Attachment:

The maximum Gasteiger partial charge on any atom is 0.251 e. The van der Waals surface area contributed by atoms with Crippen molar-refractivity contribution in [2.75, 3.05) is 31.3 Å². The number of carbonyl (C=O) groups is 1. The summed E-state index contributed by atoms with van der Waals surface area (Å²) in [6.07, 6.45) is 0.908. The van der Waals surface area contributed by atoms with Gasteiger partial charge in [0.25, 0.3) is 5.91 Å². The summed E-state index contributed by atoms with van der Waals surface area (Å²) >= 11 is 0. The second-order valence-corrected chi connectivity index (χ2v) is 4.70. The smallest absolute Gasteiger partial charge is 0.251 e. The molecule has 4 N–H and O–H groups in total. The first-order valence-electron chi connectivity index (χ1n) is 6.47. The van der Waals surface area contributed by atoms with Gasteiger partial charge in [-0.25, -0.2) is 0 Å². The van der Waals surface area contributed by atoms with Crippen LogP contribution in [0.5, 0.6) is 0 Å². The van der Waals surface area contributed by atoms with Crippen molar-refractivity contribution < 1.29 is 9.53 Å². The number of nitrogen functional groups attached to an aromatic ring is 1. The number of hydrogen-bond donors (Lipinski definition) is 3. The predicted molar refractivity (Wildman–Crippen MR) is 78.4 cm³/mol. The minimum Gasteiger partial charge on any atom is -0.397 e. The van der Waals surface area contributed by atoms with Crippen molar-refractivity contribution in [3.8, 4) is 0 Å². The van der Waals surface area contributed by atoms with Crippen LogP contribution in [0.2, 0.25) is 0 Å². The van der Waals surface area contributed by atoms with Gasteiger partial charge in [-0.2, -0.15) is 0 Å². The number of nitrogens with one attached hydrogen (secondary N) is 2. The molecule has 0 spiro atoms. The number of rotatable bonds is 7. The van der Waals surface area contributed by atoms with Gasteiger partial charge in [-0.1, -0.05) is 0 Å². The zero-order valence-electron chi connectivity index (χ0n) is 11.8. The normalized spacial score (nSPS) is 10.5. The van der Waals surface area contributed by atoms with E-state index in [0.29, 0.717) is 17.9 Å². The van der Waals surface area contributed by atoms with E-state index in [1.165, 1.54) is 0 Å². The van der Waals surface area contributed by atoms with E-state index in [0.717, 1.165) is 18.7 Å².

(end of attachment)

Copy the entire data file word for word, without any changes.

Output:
The maximum Gasteiger partial charge on any atom is 0.251 e. The van der Waals surface area contributed by atoms with Crippen molar-refractivity contribution in [2.75, 3.05) is 31.3 Å². The number of carbonyl (C=O) groups is 1. The summed E-state index contributed by atoms with van der Waals surface area (Å²) in [6.07, 6.45) is 0.908. The van der Waals surface area contributed by atoms with Gasteiger partial charge in [0.25, 0.3) is 5.91 Å². The summed E-state index contributed by atoms with van der Waals surface area (Å²) >= 11 is 0. The second-order valence-corrected chi connectivity index (χ2v) is 4.70. The smallest absolute Gasteiger partial charge is 0.251 e. The molecule has 4 N–H and O–H groups in total. The first-order valence-electron chi connectivity index (χ1n) is 6.47. The van der Waals surface area contributed by atoms with Gasteiger partial charge in [-0.25, -0.2) is 0 Å². The van der Waals surface area contributed by atoms with Crippen LogP contribution in [0.5, 0.6) is 0 Å². The van der Waals surface area contributed by atoms with Crippen molar-refractivity contribution < 1.29 is 9.53 Å². The number of nitrogen functional groups attached to an aromatic ring is 1. The number of hydrogen-bond donors (Lipinski definition) is 3. The predicted molar refractivity (Wildman–Crippen MR) is 78.4 cm³/mol. The minimum Gasteiger partial charge on any atom is -0.397 e. The van der Waals surface area contributed by atoms with Crippen molar-refractivity contribution in [3.8, 4) is 0 Å². The van der Waals surface area contributed by atoms with Crippen LogP contribution in [0.2, 0.25) is 0 Å². The van der Waals surface area contributed by atoms with Gasteiger partial charge in [-0.2, -0.15) is 0 Å². The number of nitrogens with one attached hydrogen (secondary N) is 2. The molecule has 0 spiro atoms. The number of rotatable bonds is 7. The van der Waals surface area contributed by atoms with Gasteiger partial charge in [-0.1, -0.05) is 0 Å². The zero-order valence-electron chi connectivity index (χ0n) is 11.8. The normalized spacial score (nSPS) is 10.5. The van der Waals surface area contributed by atoms with E-state index in [0.29, 0.717) is 17.9 Å². The van der Waals surface area contributed by atoms with E-state index in [1.165, 1.54) is 0 Å². The van der Waals surface area contributed by atoms with E-state index in [0.717, 1.165) is 18.7 Å².